Reverse Shoulder Replacement
The Reverse Shoulder Replacement is an exciting breakthrough in shoulder surgery. It is a new treatment option for patients who have suffered with shoulder arthritis and rotator cuff dysfunction. Until now, there were limited surgical options for patients with this combination of problems. Patients were offered procedures that were unreliable in achieving and maintaining pain relief and functional improvements. The Reverse Shoulder Replacement has been used successfully in Europe for over 20 years, and was approved for use in the United States in 2004. Recent 10 year results note durable improvements in pain an function!
What is a Reverse Shoulder Replacement?
The Reverse Shoulder Replacement differs from a traditional Total Shoulder Replacement in that the ball and socket are reversed. The ball (glenosphere) is placed onto the glenoid (socket), and the socket is placed on the ball (humerus). The Reverse Shoulder Replacement provides the additional shoulder stability needed when the rotator cuff is not functional. Once the shoulder regains stability, improvements are seen in both pain relief and shoulder function.
When is the Reverse Shoulder Replacement used?
The rotator cuff is a key stabilizer of the shoulder. Patients may have severe loss of rotator cuff function from massive rotator cuff tear, previous surgery, or a previous fracture. In many of these cases, shoulder arthritis develops. Once the combination of irreparable rotator cuff dysfunction and arthritis is present, the Reverse Shoulder Replacement can be considered. This procedure can also be used in revision surgery, after failed shoulder replacement and shoulder fractures.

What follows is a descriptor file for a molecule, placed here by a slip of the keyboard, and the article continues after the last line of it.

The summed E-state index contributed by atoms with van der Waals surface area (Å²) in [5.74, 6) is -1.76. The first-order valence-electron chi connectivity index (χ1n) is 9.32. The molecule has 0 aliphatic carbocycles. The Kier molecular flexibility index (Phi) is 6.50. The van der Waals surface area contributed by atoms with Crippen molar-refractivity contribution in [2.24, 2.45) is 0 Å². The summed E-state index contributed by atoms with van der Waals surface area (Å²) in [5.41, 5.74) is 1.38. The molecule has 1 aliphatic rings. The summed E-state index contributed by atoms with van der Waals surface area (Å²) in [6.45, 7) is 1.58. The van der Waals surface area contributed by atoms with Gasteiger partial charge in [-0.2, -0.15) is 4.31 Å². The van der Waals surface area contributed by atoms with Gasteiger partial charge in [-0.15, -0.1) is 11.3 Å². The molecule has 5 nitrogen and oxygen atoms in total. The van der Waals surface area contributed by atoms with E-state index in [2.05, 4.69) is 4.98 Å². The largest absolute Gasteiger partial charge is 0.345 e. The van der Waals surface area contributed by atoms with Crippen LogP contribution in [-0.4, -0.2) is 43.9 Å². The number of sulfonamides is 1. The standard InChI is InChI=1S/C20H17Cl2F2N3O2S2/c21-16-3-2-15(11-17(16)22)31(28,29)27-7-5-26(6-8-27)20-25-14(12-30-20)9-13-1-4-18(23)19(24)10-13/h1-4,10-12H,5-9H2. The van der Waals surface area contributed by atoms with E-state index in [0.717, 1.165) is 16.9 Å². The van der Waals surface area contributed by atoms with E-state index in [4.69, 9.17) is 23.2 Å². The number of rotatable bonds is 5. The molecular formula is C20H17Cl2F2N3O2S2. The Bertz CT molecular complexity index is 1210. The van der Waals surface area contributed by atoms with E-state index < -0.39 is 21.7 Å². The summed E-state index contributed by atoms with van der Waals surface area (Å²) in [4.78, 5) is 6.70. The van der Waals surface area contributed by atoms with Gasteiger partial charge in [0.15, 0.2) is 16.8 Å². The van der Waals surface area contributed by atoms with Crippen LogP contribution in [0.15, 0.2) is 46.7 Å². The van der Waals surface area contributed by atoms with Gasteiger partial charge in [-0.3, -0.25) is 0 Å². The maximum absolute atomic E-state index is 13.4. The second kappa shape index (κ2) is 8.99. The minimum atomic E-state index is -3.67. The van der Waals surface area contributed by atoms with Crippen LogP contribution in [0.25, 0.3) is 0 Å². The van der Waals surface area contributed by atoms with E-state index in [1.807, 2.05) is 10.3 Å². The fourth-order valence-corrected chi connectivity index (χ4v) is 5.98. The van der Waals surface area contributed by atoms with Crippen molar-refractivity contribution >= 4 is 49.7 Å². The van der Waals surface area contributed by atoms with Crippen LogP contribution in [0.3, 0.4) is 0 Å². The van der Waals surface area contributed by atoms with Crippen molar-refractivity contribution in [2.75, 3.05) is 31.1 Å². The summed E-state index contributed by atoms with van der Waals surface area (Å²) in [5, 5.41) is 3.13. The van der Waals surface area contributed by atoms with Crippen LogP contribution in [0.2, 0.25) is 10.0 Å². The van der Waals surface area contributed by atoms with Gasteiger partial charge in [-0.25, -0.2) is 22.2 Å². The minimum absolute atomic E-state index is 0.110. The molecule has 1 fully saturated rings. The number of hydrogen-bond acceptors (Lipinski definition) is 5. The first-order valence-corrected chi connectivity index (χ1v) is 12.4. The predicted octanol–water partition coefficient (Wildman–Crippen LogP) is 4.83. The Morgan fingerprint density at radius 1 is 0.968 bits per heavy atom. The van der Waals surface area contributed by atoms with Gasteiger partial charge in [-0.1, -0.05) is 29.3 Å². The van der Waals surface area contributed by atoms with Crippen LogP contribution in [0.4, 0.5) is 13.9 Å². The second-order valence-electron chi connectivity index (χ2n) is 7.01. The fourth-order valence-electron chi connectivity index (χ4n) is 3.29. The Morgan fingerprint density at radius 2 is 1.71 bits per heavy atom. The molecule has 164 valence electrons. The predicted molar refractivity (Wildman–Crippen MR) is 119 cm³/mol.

What are the benefits of a Reverse Shoulder Replacement?
If the rotator cuff is functioning properly, you do not need a Reverse Shoulder Replacement. Your function will be much better with a Total Shoulder Replacement, as normal anatomy is reconstructed. The Reverse Shoulder Replacement is used only when the rotator cuff cannot be reconstructed.
Dramatic improvements have been seen in pain relief, range of motion, and ability to perform daily activities (ie, eating, drinking, grooming). The return of independence is probably the key benefit that patients experience, as they are able to regain function and use of the arm.
How long does the surgery take?
The surgery is done using a general anesthetic and typically takes approximately 1-2 hours.
What is the recovery process?
The recovery is similar to the recovery after a traditional Total Shoulder Replacement. You will be immobilized for a period of 6 weeks to allow for healing. Then you will begin a progressive therapy program that emphasizes stretching followed by strengthening.